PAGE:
The Lotus Cortina set the stage for M3s, WRX and Evos, and countless other rad cars

The Lotus Cortina set the stage for M3s, WRX and Evos, and countless other rad cars


People tend to think of cars from the '60s as being muscle cars, English sports runabouts, or exotic supercars. But, for people who love mid-size performance cars like the Mitsubishi Evo, BMW M3, Ford Sierra RS, or Subaru WRX, the car which came before all of them is the mighty Lotus Cortina. 

Launched shortly after Ford's revolutionary new Cortina model hit the showrooms, legendary race car manufacturer Lotus cast a keen eye over the small Ford's bones and realised it could be a Very Good Thing to use in motorsport. 


Colin Chapman and his Lotus employees came up with a DOHC head for the rorty little 1600cc Ford four-cylinder, along with an aluminium diff centre that (while proving fragile) saved weight. They also switched the rear leaf springs in the Ford to coil-over struts, lightened up the tiny Cortina, added more bolstered seats, extra gauges, and generally made the green-over-white two-door Fords the kind of homologation performance car special edition that would be copied for decades to come. 

The genius of the Cortina is it used most of the same 78kW drivetrain as the equally-legendary Elan roadster. The Elan is the car that Mazda singled out as the greatest inspiration for the creation of the MX5, so that should give you some idea of how good they are to drive, and how they could revolutionise a dowdy three-door Ford sedan shell into a race-winning package.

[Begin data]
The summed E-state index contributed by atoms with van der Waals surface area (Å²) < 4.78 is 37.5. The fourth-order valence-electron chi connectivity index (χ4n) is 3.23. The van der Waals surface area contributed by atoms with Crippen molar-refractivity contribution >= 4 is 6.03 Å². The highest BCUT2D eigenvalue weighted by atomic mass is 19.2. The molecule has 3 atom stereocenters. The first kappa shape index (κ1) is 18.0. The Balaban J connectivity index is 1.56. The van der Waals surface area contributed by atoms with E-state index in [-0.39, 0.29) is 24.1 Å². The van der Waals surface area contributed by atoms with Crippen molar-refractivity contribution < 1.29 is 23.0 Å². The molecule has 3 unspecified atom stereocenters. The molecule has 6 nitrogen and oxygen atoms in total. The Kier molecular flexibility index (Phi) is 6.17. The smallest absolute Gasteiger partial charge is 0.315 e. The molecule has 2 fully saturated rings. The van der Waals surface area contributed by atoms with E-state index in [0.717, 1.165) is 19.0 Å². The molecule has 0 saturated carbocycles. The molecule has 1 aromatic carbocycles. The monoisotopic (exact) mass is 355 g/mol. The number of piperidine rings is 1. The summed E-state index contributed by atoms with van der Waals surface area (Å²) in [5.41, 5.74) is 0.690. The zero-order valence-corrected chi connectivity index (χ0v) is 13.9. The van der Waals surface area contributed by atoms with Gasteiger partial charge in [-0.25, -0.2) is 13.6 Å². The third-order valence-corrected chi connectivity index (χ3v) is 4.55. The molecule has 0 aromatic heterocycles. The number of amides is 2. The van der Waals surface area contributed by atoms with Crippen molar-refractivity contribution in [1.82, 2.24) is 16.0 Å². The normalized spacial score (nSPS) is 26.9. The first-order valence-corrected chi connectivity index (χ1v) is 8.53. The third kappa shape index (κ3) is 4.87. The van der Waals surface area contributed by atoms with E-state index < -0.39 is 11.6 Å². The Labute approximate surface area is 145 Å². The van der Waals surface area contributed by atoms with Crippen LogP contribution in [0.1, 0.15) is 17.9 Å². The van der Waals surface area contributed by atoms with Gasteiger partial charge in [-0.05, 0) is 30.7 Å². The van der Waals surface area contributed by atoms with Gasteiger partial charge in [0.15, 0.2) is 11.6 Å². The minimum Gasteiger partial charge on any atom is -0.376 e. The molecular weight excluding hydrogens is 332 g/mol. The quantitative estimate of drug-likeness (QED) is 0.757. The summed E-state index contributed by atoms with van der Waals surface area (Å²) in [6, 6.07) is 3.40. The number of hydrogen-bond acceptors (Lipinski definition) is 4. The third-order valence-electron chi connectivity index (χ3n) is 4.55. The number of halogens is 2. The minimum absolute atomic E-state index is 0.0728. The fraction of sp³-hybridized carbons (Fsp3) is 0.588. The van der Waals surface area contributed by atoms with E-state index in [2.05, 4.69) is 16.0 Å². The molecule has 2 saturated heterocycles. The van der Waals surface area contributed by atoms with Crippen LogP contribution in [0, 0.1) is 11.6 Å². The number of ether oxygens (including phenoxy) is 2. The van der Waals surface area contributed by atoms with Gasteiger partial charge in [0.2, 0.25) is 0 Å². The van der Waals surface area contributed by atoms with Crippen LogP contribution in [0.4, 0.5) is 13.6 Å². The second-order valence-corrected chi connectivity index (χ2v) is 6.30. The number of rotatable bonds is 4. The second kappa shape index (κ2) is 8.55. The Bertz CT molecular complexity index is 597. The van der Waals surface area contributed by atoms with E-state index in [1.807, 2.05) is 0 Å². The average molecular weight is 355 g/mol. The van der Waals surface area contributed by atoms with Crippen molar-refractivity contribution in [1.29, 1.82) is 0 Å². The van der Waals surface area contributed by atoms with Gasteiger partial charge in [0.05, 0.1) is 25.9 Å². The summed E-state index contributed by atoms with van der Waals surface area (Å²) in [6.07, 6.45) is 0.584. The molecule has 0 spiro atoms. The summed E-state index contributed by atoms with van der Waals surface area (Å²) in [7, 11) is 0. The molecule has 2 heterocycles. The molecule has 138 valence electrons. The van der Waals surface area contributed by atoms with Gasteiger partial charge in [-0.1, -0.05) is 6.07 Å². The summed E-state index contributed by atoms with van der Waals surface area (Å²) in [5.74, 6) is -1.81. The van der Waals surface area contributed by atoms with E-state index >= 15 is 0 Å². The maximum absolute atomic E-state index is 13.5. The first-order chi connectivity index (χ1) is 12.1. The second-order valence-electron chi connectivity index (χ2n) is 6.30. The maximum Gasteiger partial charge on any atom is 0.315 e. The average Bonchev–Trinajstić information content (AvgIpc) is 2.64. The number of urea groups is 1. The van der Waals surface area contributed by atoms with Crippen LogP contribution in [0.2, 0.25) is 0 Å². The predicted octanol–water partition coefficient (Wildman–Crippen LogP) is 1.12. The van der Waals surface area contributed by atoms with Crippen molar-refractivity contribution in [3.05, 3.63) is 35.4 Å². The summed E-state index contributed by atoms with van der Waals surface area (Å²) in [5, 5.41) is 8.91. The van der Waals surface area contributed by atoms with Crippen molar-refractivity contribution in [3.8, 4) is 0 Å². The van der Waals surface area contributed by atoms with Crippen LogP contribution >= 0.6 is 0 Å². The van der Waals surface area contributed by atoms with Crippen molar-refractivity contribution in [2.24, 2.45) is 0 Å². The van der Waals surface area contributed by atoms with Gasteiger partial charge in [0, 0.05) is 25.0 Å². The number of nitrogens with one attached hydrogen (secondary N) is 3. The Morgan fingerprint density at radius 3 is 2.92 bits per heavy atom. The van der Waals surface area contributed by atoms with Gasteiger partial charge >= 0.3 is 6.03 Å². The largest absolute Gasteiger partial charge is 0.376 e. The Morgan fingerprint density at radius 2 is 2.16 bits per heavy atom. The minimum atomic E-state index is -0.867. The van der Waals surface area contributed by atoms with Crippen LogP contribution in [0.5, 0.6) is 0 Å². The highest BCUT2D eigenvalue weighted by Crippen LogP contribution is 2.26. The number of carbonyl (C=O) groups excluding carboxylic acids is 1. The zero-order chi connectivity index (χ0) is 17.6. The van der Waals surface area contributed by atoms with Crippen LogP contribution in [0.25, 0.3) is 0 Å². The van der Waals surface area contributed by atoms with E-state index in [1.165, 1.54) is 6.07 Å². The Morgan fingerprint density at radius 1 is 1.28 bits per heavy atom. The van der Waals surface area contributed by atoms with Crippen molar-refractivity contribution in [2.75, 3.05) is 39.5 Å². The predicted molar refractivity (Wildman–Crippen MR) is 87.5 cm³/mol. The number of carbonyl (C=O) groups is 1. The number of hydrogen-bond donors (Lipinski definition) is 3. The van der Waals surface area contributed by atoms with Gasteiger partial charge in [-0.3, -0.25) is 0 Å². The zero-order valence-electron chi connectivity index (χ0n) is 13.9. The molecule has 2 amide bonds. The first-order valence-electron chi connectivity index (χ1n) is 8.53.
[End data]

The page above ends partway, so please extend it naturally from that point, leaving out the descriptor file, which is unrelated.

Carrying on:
The MacPherson front-end and lightweight underpinnings, combined with a close-ratio gearbox and a rapid (for 1963) 78kW from the DOHC twin-carburettor-fed 1600cc engine, meant the Cortina was ready to take on the highly competitive British Touring Car Championship.

One of the greatest race drivers to ever step into a car, Jim Clark, helped develop the Lotus Cortina (just like Ayrton Senna with the NSX decades later). Clark, the 2-time Formula One World Champion and Indy 500-winner, then dominated the 1964 British Touring Car Championship winning every round. 

The Cortinas took on big six-cylinder Jaguars, Ford Mustang and Galaxie V8s, along with countless Mini Cooper S and European four-cylinder performance cars like Fiats and Alfa Romeos. 


Ford shipped Cortina shells to Lotus, who were a tiny manufacturer used to constructing open-wheel racing cars and sports racing cars. Lotus then fitted out the coupe with all their hot sauce mechanicals and sent them off to Ford dealers, where they flew off the lot.

Cars like the BMW 2002 and Alfa Romeo GTV, which appeared around the same time, are said to have been directly influenced by the Lotus Cortina. And the success of the model gave rise to a Mark II model in '66, as well as several special high-performance variants of the new Ford Escort - one of which included a twin-cam 1600cc DOHC four-cylinder from Lotus. 

While they only needed to build 1000 for homologation purposes, Lotus ended up building 3306 between 1963 and 1966, with a huge number of revisions to improve reliability or cheapen the cost (after the initial 1000 built had homologated the model for racing).  

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